Microsoft’s minimum system requirements for Windows 11 exclude a significant number of computers. Officially, Windows 11 is only compatible with PCs with modern AMD and Intel CPUs that support TPM 2.0 and Secure Boot. This leaves many people with perfectly functional PCs stuck on Windows 10, but there is a way around the problem.

There is a simple registry change that can be made to make Windows 11 work on older, unsupported hardware. However, it is important to note that Microsoft may retain the cumulative updates for your machine if you skip the TPM and UEFI Secure Boot requirements.

If you want install Windows 11 on unsupported hardware, this is what you will have to do.

Note: This trick is “Microsoft approved”, but requires that the registry be modified. If you change the wrong settings, your PC can become unstable or worse, stop working altogether. Before proceeding, be sure to back up your PC, back up the registry, and create a restore point so you can restore your PC if something goes wrong.

How to install Windows 11 on unsupported hardware

Officially, Windows 11 has these minimum system requirements:

  • 1 gigahertz (GHz) processor or faster. A minimum of 2 or more cores is required in a compatible 64-bit processor or System on a Chip (SoC)
  • 4GB RAM
  • 64GB or more of storage
  • UEFI / Secure Boot compliant system firmware
  • DirectX 12 / WDDM 2.x compatible graphics
  • A 9-inch screen with HD resolution (720p) or higher
  • Microsoft account and internet connection required for Windows 11 Home
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Does your PC not meet Microsoft’s minimum system requirements to run Windows 11? If so, you may see a message saying that your PC “does not currently meet the Windows 11 system requirements.” It is also possible that it tells you that a certain component (such as the processor) is not supported.

To avoid this problem, you will have to edit the registry to avoid the problem. You can then start the installation manually using the Windows 11 installation image files.

Download the Windows 11 ISO

One of the first things to do is download the Windows 11 ISO. This is the installation image file that you can find at this Microsoft page. Scroll down to the section “Download Windows 11 Disc Image (ISO)”And select Windows 11 from the drop-down menu.

Click the button Download to start downloading the file to your PC.

Then select the language you want to use and click Confirm.

You will have to click on the 64 bit download button: Windows 11 only comes as a 64-bit operating system. This will take some time to complete.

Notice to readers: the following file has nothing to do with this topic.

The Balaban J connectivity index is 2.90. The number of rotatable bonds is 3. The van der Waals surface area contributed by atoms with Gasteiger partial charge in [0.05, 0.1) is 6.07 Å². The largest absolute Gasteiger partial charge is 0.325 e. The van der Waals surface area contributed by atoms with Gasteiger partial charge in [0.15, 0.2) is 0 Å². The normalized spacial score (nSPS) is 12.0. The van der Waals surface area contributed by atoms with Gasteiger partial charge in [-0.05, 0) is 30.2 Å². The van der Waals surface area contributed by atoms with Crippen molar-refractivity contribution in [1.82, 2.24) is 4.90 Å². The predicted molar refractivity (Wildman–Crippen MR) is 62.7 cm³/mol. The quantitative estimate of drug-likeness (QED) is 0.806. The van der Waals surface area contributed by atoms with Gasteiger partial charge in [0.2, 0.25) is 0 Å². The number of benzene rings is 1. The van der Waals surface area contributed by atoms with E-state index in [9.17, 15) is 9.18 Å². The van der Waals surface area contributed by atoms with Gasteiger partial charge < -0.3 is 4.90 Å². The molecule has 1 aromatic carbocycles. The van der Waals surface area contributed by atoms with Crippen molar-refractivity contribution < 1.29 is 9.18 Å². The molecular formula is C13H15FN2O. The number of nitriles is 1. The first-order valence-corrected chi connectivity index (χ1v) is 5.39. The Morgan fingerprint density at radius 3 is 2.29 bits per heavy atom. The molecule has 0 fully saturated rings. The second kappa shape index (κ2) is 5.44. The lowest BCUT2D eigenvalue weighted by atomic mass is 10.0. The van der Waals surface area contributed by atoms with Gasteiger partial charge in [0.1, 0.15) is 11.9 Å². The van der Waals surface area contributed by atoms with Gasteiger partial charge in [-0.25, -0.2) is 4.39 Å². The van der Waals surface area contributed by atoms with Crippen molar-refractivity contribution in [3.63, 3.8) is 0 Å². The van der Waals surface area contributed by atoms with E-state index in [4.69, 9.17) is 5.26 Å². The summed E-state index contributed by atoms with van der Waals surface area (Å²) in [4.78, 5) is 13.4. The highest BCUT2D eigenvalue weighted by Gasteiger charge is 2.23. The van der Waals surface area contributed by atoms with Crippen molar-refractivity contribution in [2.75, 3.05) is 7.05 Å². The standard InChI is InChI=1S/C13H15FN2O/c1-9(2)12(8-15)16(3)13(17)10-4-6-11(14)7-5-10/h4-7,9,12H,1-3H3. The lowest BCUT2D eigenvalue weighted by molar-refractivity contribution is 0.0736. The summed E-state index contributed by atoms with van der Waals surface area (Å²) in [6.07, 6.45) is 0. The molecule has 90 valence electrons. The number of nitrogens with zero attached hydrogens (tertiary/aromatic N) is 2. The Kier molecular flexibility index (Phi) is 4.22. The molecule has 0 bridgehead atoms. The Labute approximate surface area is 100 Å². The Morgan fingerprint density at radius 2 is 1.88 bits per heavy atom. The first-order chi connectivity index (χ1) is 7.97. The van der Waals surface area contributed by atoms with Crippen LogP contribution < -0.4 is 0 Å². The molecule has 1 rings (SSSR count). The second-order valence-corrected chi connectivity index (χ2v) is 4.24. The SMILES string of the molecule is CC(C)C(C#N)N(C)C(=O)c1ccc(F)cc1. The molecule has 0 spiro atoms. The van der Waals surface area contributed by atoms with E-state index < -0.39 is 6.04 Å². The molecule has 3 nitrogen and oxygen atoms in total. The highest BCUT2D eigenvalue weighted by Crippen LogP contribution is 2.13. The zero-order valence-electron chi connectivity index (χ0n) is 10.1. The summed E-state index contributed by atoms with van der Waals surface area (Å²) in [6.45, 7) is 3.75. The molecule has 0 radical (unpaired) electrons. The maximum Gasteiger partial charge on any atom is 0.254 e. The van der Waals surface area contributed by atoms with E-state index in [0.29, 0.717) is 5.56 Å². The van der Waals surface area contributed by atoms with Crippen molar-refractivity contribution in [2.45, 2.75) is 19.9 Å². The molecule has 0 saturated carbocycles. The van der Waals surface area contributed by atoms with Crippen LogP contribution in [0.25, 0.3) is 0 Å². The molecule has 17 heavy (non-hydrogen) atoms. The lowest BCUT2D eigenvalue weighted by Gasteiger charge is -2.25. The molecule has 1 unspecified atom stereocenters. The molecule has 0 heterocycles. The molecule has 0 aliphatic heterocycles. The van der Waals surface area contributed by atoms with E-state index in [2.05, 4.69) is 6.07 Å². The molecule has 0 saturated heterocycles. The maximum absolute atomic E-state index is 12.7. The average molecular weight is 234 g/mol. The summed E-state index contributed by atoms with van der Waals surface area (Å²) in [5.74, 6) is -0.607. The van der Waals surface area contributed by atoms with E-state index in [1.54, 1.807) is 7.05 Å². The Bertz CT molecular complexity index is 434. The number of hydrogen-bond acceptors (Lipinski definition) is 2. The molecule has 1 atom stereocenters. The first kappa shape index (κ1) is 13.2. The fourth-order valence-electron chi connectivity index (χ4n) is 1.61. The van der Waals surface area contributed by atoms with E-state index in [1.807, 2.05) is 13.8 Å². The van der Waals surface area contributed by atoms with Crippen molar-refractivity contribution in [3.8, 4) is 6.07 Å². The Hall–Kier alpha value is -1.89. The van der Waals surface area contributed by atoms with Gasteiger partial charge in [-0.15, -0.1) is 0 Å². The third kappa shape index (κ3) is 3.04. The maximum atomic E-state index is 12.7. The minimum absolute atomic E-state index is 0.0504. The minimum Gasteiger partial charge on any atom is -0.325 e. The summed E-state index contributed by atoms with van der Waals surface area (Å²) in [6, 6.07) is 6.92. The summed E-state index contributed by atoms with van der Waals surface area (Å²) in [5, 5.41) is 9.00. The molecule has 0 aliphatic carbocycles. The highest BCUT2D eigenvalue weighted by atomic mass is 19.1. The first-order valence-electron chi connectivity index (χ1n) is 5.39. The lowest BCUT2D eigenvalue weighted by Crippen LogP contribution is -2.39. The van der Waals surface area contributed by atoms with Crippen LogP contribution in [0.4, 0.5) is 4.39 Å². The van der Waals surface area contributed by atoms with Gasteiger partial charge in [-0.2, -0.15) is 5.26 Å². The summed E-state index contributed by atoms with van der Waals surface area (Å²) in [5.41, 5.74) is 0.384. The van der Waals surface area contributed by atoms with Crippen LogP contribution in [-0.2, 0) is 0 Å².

Modify the Registry

While the ISO file is downloading, open the registry using the key combination Windows + R. In the dialog Run, scribe regedit and press To accept.

Next, navigate to the next path in your Registry. You can copy and paste the following address into the address bar at the top:


Then right-click on MoSetup and select New> DWORD value (32 bits).

Name the 32-bit value as AllowUpgradesWithUnsupportedTPMorCPU and writes 1 in the frame Value Data. Click on To accept to save.

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You can close Registry Editor at this point. Wait for the ISO to finish downloading and restart your PC for the Registry changes to take effect.

Mounting the ISO file

After your PC restarts (and once the Windows ISO file has downloaded), right-click on the file in the File Browser and select To open with in the context menu.

Choose the Windows Explorer to mount the ISO, and then press okay.

The installation files will appear as a virtual drive in File Explorer. Open this unit and double click the file setup.exe to start the installation.

Press Yes to accept the UAC dialog if it appears.

Install Windows 11

As long as you’ve modified the registry values ​​correctly by following the steps above, you should be good to go – Windows 11 should start installing.

Accept the EULA and follow the additional instructions on the screen to begin the process.

The Windows 11 installer will check for available updates. When I get to the screen Ready to install, click the link “Change what to keep”To confirm which files and settings you want to keep.

You can choose to keep your personal files or applications, keep your files but delete the applications, or erase your PC completely (similar to a clean installation).

Select the option you prefer from the list and press Next.

You should be ready to begin the installation. If you want to continue, press Install to begin the Windows 11 installation.

Now Windows 11 should install successfully on your “unsupported hardware”. This will take some time, so take a break at this point and wait for the process to complete.

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Additional warnings about unsupported hardware may appear as the installation continues. As long as the above changes complete successfully before you begin, you should be able to ignore them and continue with the installation.

Upgrade to Windows 11

The steps above should help you install Windows 11 on unsupported hardware. Officially, this feature allows business users to test Windows 11 in large-scale environments, but it is still available for home users to use as well.

Installing Windows 11 is one thing, customizing it is another. Many things have changed in Windows 11; for example, you might want move the Start menu back to the left. There are also new ways to open Task Manager. So if an app crashes, don’t panic, because you can still force it to close.

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